A's prospect Matt Chapman was the talk of Spring Training last year, and for good reason. The slugging third baseman showed off his power, leading the club with six home runs and 14 RBIs in Cactus League play.
Chapman collected 36 more home runs by year's end -- 29 with Double-A Midland and seven with Triple-A Nashville, following his August promotion to cap his first full, healthy professional season.
"It was great," Chapman said earlier this month at MLB's Rookie Career Development Program. "Couldn't have had two more opposite seasons, 2015 being injury-plagued … but then bouncing back to this next season and played just about every game I think.
"It feels good to get a full season in, and then you get a promotion at the end of the year, so it's just nice playing a full season seeing what I can do. It really paid off, and this year I was just fortunate enough to stay healthy and have some good teammates around me and have fun. I had a lot of fun."
Chapman is likely to begin the season with Nashville, while the A's start the 2017 campaign with a pair of third-base options in Ryon Healy and Trevor Plouffe. The duo's presence allows the A's not to rush Chapman, who has just 18 Triple-A games under his belt.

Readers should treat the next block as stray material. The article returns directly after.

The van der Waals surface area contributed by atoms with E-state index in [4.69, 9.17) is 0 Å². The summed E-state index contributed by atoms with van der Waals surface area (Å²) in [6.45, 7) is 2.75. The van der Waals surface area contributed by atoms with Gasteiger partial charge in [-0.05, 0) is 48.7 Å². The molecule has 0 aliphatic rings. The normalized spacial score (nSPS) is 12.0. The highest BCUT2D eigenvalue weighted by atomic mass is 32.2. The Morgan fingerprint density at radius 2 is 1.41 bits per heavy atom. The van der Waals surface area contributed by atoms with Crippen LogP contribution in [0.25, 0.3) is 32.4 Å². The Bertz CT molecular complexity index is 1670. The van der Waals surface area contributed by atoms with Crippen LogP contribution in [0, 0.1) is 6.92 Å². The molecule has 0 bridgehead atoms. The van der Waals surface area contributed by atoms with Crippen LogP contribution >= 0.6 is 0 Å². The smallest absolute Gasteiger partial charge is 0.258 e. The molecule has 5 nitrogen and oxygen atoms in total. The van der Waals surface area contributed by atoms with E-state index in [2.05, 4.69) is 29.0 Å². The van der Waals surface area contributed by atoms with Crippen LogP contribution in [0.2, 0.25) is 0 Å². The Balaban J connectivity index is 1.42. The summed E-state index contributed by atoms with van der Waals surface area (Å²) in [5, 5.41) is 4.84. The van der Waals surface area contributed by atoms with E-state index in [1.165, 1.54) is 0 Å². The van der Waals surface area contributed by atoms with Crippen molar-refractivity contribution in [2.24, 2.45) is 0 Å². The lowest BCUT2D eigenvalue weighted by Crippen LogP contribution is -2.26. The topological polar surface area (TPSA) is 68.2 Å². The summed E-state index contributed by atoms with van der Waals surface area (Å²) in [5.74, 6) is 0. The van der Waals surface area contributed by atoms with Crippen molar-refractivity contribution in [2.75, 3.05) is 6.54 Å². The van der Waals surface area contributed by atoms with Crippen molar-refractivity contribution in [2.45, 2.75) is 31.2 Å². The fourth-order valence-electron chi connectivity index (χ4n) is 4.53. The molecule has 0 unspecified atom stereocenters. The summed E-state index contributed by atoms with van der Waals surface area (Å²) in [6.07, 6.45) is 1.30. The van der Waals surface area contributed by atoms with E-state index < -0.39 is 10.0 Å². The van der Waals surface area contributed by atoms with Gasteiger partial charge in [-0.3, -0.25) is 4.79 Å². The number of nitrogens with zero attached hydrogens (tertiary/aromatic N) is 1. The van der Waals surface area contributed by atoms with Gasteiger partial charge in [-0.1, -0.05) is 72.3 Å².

Chapman's raw power is mesmerizing, but his defense is just as impressive. MLB Pipeline named Chapman to the 2017 All-Defense Team, with MLB.com senior writer Jim Callis noting: "Chapman stands out most for his cannon of an arm, which once delivered 98-mph fastballs during his brief stint as a pitcher with the U.S. college national team. Add in his good hands and range, and he makes routine plays with consistency and spectacular plays with regularity."
Chapman said he takes "the most" pride in his defense. He's ranked by MLBPipeline.com as Oakland's No. 4 prospect.
"It's something I've always taken pride in, ever since I was younger, then going to college, where I went, the emphasis at Fullerton was defense," he said. "My coaches worked with me, and my other coaches worked with me in the A's organization, helping me develop into the fielder I am. It all came from just work, working with teammates and coaches and just repetition and, ultimately, turning it into one of the best parts of my game."
Chapman, who will turn 24 in April, said any thoughts of pitching are on the backburner.
"It was always something we joked about, because I did have a strong arm and would kind of jump up there and mess around at practice, but I never thought I'd actually get put on the mound. And then when the coach told me to do it, I just went up there and I was kind of just chucking it," he said. "I didn't have much form or know what I was doing, but just went up and threw it as hard as I could. I never really thought I was a pitcher and still don't, but I guess at the end of the day it could be something to fall back on if the worst possible [thing] happened."
Jane Lee has covered the A's for MLB.com since 2010. Follow her on Twitter @JaneMLB. This story was not subject to the approval of Major League Baseball or its clubs.